by Bam! Entertainment
Riding Spirits is perhaps one of the most ambitious PlayStation 2 titles this year. Aiming to bring that Gran Turismo feels to motorcycle fans the developers, Spike have created a game that doesn't skimp on any details in it's pursuit for accuracy. An example of the effort that has been put into the game is the 200+ motorcycles that have included. Of course the size and details of the game are insignificant if the gameplay isn't upto much, so let's have a look at how it plays.
Straight away you can see how Riding Spirits has been heavily influenced by Gran Turismo. The style and layout of the menus and gameplay make it obvious that a motorcycle version of GT is what the developers were trying to achieve. The career mode sees you purchasing bikes, upgrading them with the various components (which are bought with the points you earn in races) and challenging your way through the motorcycle classes. In fact if you've played any of the GT games then you'll feel right at home with the proceedings.
Of course there is a problem with driving on two wheels compared to four. Motorcycle games are not as popular as car games in general because the developers make a conscious choice whether to make the game a simulation and turn the casual gamer off or an arcade game and then turn the enthusiast off. Spike have included an arcade and simulation control system in the game but to be perfectly honest even the arcade mode is anything but easy. Clipping dirt or the slightest nudge from a barrier will send you straight off your bike. Of course this might be realistic but it means that frustration will never be too far away.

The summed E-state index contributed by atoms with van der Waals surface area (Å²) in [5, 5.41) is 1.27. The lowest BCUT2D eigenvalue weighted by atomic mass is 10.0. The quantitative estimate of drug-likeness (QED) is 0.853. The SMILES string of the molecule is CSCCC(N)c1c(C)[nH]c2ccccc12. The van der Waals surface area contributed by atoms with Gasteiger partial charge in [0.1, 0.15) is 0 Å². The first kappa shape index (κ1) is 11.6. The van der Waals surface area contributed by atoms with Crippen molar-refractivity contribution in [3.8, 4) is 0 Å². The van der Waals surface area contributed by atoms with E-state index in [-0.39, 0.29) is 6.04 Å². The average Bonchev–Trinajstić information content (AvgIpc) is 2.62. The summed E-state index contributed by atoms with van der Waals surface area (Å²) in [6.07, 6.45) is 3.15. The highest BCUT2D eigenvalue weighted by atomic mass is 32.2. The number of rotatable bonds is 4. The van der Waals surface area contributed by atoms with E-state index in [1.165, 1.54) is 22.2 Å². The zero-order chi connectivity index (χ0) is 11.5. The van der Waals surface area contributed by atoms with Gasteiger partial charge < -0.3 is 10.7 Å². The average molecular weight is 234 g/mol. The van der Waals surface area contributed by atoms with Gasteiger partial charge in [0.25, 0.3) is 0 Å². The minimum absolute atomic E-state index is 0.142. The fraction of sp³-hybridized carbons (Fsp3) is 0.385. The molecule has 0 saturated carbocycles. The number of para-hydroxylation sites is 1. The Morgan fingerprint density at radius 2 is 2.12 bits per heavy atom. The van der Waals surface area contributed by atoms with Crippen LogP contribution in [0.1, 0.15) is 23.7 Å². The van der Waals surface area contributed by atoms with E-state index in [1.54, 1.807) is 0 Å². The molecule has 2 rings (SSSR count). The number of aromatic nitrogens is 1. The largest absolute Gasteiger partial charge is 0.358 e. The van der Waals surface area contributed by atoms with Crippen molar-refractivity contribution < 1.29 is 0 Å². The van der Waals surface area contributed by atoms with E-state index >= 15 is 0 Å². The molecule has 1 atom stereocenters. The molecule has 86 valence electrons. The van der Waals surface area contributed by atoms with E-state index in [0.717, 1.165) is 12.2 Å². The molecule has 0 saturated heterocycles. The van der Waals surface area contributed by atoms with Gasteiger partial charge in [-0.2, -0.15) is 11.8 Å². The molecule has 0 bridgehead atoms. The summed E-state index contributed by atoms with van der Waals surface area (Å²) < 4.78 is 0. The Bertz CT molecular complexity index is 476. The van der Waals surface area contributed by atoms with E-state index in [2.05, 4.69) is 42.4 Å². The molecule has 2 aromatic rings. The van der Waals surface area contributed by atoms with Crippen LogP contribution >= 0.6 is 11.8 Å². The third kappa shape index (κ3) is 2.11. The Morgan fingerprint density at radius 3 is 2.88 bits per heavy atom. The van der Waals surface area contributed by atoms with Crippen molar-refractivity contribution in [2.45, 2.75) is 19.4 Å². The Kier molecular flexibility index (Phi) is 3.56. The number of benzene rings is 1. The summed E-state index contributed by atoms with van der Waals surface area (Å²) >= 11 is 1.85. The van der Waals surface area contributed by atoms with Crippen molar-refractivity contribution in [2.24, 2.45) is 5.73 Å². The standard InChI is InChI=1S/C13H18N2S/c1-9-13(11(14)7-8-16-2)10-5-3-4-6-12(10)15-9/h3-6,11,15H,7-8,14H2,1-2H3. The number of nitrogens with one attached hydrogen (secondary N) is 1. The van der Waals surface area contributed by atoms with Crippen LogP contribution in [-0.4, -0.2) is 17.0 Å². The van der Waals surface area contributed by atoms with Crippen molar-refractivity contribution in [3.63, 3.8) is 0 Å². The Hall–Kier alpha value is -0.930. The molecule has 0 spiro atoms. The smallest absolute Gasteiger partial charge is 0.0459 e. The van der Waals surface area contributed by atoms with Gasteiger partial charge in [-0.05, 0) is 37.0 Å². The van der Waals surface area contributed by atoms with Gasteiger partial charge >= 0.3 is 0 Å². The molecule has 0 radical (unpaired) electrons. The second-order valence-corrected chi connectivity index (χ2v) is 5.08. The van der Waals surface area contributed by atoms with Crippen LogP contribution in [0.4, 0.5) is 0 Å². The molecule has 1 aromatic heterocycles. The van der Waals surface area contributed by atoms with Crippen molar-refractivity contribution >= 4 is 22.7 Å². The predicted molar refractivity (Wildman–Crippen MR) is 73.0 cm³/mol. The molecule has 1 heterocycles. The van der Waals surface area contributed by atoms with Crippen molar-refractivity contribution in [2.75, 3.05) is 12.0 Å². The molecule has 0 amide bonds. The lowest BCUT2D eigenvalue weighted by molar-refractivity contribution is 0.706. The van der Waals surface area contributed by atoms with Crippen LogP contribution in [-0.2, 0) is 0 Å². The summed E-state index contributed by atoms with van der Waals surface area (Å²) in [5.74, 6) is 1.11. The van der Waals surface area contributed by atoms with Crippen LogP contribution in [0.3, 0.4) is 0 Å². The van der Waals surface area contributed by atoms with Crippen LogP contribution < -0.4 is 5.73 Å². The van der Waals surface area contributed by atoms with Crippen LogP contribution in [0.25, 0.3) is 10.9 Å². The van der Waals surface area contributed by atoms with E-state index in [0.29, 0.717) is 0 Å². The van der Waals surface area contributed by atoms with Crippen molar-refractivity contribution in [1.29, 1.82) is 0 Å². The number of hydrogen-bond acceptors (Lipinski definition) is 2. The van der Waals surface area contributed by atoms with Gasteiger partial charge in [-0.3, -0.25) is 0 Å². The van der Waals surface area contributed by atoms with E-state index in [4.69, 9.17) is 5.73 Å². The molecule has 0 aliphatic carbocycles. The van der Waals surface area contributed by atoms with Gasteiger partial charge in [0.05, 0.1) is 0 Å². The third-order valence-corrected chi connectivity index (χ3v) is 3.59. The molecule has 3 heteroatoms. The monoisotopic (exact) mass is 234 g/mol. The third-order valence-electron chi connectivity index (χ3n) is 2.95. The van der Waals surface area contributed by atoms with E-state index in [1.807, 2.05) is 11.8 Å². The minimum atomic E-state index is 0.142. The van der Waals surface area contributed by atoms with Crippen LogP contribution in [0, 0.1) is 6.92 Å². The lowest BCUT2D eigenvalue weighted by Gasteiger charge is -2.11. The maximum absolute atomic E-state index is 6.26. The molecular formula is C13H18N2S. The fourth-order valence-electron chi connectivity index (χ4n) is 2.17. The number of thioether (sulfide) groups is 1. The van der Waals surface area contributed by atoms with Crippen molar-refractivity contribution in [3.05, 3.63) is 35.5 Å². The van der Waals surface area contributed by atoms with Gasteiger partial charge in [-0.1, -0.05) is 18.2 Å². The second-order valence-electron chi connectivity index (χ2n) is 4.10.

Of course the graphical comparisons made with GT3 will, in every respect fall short. The textures for the most part are very bland. Go under a tunnel and all you'll see is grey flat textures starring right at you. Strangely enough the lighting effects are spot on and are very impressive. The rider, in my opinion, is far too chunky and looks like he's been at the bakers a little too often. The bikes look impressive and are recognisable but again the textures could have been better. What is disappointing though is that crash animations always seem the same and look out of place with the accident. With the detail that has been included in the game, it is strange that realistic crash animations weren't included. There isn't any visible damage model either, just like GT3.
The game is fine for deaf gamers, although it would have been nice if the force feedback had been more substantial and constant. The force feedback feels unresponsive for a motorcycle game. Countdowns, objectives and tutorial messages are all given in text and you'll be able to understand everything that is required.
Riding Spirits is, perhaps, not the title it deserves to be. The realistic but frustrating gameplay might put some people off. If you are prepared to stick with it though, you'll reap the dividends with a well thought out and satisfying motorcycle game. It's just a pity that it's not more accommodating to sloppy drivers in the same way that GT3 is.
Overall Game Rating: 7.7/10 It is a good attempt at making a two wheeled GT3 but it could have been less harsh on the casual gamer.
Deaf Gamers comment: Absolutely fine. It's a shame that the force feedback is poor though.